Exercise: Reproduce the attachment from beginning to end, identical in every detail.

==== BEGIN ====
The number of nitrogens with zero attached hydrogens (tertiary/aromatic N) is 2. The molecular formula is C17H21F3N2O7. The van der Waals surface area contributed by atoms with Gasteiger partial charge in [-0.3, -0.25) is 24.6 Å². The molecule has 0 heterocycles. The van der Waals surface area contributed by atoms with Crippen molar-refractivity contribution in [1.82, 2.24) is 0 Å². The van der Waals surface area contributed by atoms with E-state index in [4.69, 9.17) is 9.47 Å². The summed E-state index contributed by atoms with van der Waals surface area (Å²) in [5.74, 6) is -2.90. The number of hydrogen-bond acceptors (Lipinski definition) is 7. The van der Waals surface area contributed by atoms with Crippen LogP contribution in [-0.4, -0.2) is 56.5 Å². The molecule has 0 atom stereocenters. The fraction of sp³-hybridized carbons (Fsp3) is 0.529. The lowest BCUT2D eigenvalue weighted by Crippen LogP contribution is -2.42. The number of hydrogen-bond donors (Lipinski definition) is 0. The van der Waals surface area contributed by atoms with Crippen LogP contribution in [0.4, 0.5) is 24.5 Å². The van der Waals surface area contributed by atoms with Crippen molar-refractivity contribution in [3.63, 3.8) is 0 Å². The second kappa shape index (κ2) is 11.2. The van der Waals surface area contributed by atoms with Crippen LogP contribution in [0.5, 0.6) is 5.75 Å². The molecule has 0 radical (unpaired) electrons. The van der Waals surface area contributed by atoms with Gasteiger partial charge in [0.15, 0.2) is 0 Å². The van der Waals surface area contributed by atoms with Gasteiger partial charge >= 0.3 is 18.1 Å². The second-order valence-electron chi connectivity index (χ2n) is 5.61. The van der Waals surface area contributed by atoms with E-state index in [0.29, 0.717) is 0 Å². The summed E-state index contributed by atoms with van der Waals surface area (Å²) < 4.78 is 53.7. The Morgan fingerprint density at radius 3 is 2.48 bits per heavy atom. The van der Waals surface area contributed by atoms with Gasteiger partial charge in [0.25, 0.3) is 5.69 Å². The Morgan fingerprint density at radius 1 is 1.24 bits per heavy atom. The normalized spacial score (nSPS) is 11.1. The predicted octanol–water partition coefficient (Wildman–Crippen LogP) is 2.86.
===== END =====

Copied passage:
The number of nitrogens with zero attached hydrogens (tertiary/aromatic N) is 2. The molecular formula is C17H21F3N2O7. The van der Waals surface area contributed by atoms with Gasteiger partial charge in [-0.3, -0.25) is 24.6 Å². The molecule has 0 heterocycles. The van der Waals surface area contributed by atoms with Crippen molar-refractivity contribution in [1.82, 2.24) is 0 Å². The van der Waals surface area contributed by atoms with E-state index in [4.69, 9.17) is 9.47 Å². The summed E-state index contributed by atoms with van der Waals surface area (Å²) in [5.74, 6) is -2.90. The number of hydrogen-bond acceptors (Lipinski definition) is 7. The van der Waals surface area contributed by atoms with Crippen LogP contribution in [-0.4, -0.2) is 56.5 Å². The molecule has 0 atom stereocenters. The fraction of sp³-hybridized carbons (Fsp3) is 0.529. The lowest BCUT2D eigenvalue weighted by Crippen LogP contribution is -2.42. The number of hydrogen-bond donors (Lipinski definition) is 0. The van der Waals surface area contributed by atoms with Crippen LogP contribution in [0.4, 0.5) is 24.5 Å². The van der Waals surface area contributed by atoms with Crippen molar-refractivity contribution in [3.63, 3.8) is 0 Å². The second kappa shape index (κ2) is 11.2. The van der Waals surface area contributed by atoms with Crippen LogP contribution in [0.5, 0.6) is 5.75 Å². The molecule has 0 radical (unpaired) electrons. The van der Waals surface area contributed by atoms with Gasteiger partial charge in [0.15, 0.2) is 0 Å². The van der Waals surface area contributed by atoms with Gasteiger partial charge >= 0.3 is 18.1 Å². The second-order valence-electron chi connectivity index (χ2n) is 5.61. The van der Waals surface area contributed by atoms with E-state index in [0.29, 0.717) is 0 Å². The summed E-state index contributed by atoms with van der Waals surface area (Å²) < 4.78 is 53.7. The Morgan fingerprint density at radius 3 is 2.48 bits per heavy atom. The van der Waals surface area contributed by atoms with Gasteiger partial charge in [0.25, 0.3) is 5.69 Å². The Morgan fingerprint density at radius 1 is 1.24 bits per heavy atom. The normalized spacial score (nSPS) is 11.1. The predicted octanol–water partition coefficient (Wildman–Crippen LogP) is 2.86.